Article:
WHY DO WE HAVE TO USE LISP
The Original Letter to Course Coordinators of CZ3005 Artificial Intelligence
Date: 14 Feb 2016
I am a student of CZ3005 Artificial Intelligence. I have a really simple question: WHY DO WE HAVE TO USE LISP?
This language is almost 60 years old. Yes, it was once popular among AI researchers like 30 years ago. But that was because back at that time, more advanced languages like Python or Ruby weren’t even born yet, and those people simply didn’t have any other choice than LISP.
But now, things are totally different. Although I wasn’t born in 1958, at least I can learn from history books about how much technologies have changed in the past half a century. So, why do we still have to learn LISP, a dead language that we won’t ever use again after these assignments, while there are much wiser options, like Python, Perl, or even C++.
Honestly, I didn’t even bother to look into the AIMS framework in LISP at all. A dead language is dead. I’d rather not waste my time on something that I will never use again in the industry. What I did instead was to spend slightly more than two hours writing a solver framework in Java and start translating my code to Lisp. Then, that’s where all the problems came in. Let me briefly summarize the problems I discovered when I was doing the translation:
- LISP doesn’t have a powerful and convenient standard library as Java or Python does. Without the infrastructures like Set, Dictionary, Comparator, etc, the performance of the LISP program is like hundreds times slower compared to my Java code, although they implement exactly the same algorithm. Also this makes it so painful to write in Lisp.
- The syntax is disgusting and the built-in function names just don’t make any sense. Although this might sound like personal preferences, I'd bet anyone who don’t hate themselves wouldn’t find the experience with Lisp entertaining.
- The documentation quality is horrible, and there is no active developer community. I tried the official docs on Lisp Works, and the tutorial on TutorialsPoint.com. I also read some answers on stackoverflow related to Lisp. Well, they all suck. I still have too many things that I don't understand in my mind and none of the materials really helped.
- There is no convenient development environment. I’m sure you are familiar with IntelliJ IDEA and other well-known IDEs made by JetBrains such as PyCharm, WebStorm, RubyMine (This is not an advertisement; I just like their product). If you wanna take a look into the free tier, there are Eclipse, NetBeans, etc. BUT, is there one for Lisp? NO. Companies like JetBrains don’t make an IDE for Lisp for some reasons - most likely because no one actually uses LISP for serious stuff.
- A large percentage of the libraries, frameworks, and references of the Google search results point to some “.edu” domain. Is it a sign that the undergrad level courses are too obsolete nowadays? Or seriously, how many researchers in AI still use Lisp for their daily research?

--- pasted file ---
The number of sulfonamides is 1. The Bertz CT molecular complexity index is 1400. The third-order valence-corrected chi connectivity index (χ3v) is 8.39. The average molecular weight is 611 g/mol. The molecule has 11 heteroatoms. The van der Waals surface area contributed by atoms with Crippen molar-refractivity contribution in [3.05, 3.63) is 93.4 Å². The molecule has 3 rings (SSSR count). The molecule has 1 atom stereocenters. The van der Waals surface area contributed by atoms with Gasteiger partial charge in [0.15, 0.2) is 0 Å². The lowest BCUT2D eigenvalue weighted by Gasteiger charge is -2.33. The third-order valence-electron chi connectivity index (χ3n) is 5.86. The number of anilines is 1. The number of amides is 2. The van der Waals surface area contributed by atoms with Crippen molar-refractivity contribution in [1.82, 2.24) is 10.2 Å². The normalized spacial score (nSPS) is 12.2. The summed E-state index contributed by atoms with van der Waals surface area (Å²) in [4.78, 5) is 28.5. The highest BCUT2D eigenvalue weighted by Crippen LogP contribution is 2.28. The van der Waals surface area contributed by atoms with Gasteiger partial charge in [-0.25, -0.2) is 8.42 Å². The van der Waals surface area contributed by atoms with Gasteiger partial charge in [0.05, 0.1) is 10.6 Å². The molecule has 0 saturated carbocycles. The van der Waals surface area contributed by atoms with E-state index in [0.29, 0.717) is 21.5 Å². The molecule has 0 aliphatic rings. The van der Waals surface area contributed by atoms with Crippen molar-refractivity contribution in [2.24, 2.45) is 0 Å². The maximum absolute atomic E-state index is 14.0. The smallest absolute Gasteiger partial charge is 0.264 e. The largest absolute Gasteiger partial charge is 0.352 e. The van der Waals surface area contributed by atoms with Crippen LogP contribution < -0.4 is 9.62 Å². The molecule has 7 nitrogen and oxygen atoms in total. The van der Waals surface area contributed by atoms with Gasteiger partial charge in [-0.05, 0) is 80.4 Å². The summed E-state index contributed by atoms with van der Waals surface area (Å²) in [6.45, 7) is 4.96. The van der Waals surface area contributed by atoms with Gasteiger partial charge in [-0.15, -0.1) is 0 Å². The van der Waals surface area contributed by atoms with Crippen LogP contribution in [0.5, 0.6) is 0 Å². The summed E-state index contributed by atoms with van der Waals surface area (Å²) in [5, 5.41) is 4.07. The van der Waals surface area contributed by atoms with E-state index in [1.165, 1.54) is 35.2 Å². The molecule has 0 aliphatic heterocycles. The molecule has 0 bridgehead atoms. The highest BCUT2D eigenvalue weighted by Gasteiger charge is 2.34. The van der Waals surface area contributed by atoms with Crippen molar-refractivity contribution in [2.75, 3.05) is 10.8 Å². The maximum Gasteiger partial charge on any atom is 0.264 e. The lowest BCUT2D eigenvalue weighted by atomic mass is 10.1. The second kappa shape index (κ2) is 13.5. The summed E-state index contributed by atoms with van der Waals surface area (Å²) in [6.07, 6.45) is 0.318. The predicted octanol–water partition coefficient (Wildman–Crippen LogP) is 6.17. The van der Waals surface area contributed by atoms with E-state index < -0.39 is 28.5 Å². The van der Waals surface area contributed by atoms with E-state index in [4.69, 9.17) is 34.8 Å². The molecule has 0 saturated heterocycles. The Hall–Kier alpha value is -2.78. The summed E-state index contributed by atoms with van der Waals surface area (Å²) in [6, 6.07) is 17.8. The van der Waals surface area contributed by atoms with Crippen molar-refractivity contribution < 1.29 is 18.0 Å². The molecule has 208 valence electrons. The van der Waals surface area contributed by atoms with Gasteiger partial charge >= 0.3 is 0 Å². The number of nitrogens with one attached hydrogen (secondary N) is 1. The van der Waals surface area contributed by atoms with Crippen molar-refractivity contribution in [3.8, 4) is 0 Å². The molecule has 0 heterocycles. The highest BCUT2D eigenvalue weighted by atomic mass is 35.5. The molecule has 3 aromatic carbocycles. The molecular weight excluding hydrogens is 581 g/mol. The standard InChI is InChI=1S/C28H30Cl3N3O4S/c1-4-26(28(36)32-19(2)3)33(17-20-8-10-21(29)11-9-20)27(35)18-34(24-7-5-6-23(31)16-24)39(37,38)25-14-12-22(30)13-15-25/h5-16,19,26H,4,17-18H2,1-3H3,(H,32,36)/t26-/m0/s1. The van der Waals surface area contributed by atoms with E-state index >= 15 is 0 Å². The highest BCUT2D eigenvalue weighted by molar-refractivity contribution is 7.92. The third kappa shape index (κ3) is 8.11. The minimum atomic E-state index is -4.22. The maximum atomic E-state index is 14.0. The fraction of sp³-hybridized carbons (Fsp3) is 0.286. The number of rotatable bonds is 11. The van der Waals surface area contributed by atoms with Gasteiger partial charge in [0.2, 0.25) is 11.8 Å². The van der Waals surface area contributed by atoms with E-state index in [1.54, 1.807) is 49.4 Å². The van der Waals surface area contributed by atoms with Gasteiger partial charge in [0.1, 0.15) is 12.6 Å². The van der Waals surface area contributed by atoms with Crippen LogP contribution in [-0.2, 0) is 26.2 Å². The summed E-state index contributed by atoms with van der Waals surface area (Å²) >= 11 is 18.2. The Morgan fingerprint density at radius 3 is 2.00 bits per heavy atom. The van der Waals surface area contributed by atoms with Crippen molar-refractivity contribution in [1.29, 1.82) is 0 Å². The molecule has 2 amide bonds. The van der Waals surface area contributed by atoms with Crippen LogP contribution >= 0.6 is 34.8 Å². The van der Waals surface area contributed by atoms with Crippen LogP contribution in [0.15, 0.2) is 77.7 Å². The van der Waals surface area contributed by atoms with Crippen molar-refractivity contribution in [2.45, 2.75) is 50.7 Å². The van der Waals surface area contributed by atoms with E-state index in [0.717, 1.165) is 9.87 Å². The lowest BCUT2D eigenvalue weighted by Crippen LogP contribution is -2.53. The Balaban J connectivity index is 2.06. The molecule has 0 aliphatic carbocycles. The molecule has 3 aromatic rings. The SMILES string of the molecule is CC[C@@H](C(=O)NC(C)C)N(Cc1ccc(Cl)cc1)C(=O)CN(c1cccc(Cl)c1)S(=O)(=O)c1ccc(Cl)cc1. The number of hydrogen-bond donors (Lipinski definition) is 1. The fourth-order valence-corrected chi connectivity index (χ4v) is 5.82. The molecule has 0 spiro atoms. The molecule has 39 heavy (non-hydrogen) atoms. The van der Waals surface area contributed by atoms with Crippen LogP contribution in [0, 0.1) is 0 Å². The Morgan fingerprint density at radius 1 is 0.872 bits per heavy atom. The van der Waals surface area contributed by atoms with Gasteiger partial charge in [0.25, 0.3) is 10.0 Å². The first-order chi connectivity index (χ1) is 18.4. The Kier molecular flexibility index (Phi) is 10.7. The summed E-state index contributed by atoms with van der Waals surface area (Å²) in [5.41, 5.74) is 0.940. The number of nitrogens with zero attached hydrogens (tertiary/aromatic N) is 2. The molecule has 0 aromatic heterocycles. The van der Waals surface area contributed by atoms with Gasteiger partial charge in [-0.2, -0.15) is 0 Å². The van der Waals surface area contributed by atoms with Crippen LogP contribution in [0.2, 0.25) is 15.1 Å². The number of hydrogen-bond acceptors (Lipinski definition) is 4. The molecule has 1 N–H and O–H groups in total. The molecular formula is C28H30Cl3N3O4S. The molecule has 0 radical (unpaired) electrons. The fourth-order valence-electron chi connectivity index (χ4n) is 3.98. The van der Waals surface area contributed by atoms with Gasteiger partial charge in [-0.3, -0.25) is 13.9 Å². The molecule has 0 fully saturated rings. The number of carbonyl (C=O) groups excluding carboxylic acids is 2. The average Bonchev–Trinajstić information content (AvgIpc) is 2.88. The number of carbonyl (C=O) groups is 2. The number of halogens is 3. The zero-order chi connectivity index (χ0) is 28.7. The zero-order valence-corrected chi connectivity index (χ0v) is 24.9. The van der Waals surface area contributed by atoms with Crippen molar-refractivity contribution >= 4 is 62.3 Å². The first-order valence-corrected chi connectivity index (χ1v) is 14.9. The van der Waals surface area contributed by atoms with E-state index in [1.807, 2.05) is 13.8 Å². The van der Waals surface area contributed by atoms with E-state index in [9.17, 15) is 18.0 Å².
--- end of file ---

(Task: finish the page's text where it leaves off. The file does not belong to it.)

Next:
Well to address some points that might be used to defend the idea of using Lisp:
- "Lisp is not dead, there are many researchers using Lisp" - Well, maybe it’s not completely dead, but its audiences are only limited to a few hobbyists, as well as those who started really early in programming but couldn't follow up with fast-evolving technologies. It's OK for the first group of people, because LISP reminds them of their good old days in college or as a young professional, but it's stupid to be the second kind. People like that can't survive in this industry.
- "University is about learning. It’s not just a training to prepare the students for the industry." - Yes that's exactly the point. Does LISP facilitate our learning process in any way? Completely no, and even worse, it makes us hate learning whatever concept you are trying to teach us.
- "The language doesn’t matter. What we care is the concept, which is universal." - The language DOES matter, because our experience DOES matter, and our time DOES matter. We wouldn’t have to suffer so much, nor wouldn’t we have to spend so much time, if we’re allowed to use any advanced language like Python. Also, please, if the language really, as quoted, "doesn’t matter", why do you limit our choice to Lisp?
- "There is a AIMA framework in Lisp already" - Yes there is, but the AIMA framework is also available in Java and Python. Also, the documentation of the LISP-version AIMA is so poor. I read about it, and I only understand roughly what it does, but got completely no idea how to use it. Or, what’s wrong with solving this problem from scratch? It’s not difficult at all if we use Python or Java.
OK, so far I’ve spent a whole day yesterday and the first 3 hours of Valentine’s Day converting my Java code into Lisp, and I finally made it work - not by learning from proper documentations, but being forced to do experiments on compiler and figure out the rules by myself. Btw, the word "experiment" doesn't have to sound smart all the time. It's really a stupid thing that you made us to do. Physicists and biologists do experiments because they are trying to figure out the rules set by Mother Nature and not documented by anyone before. If Mother Nature ever wrote a complete and proper documentation on the physics rules and parameters, it'd be stupid to do experiments ever again.
Finally, in case you are interested, here’s the repository on GitHub that contains my solution in Java. I didn’t have the time to write documentation for it yet, but the code itself is quite easy to understand. It is extendable and provides a generic framework for this problem.
Thank you for reading this long email, and Happy Valentine’s Day!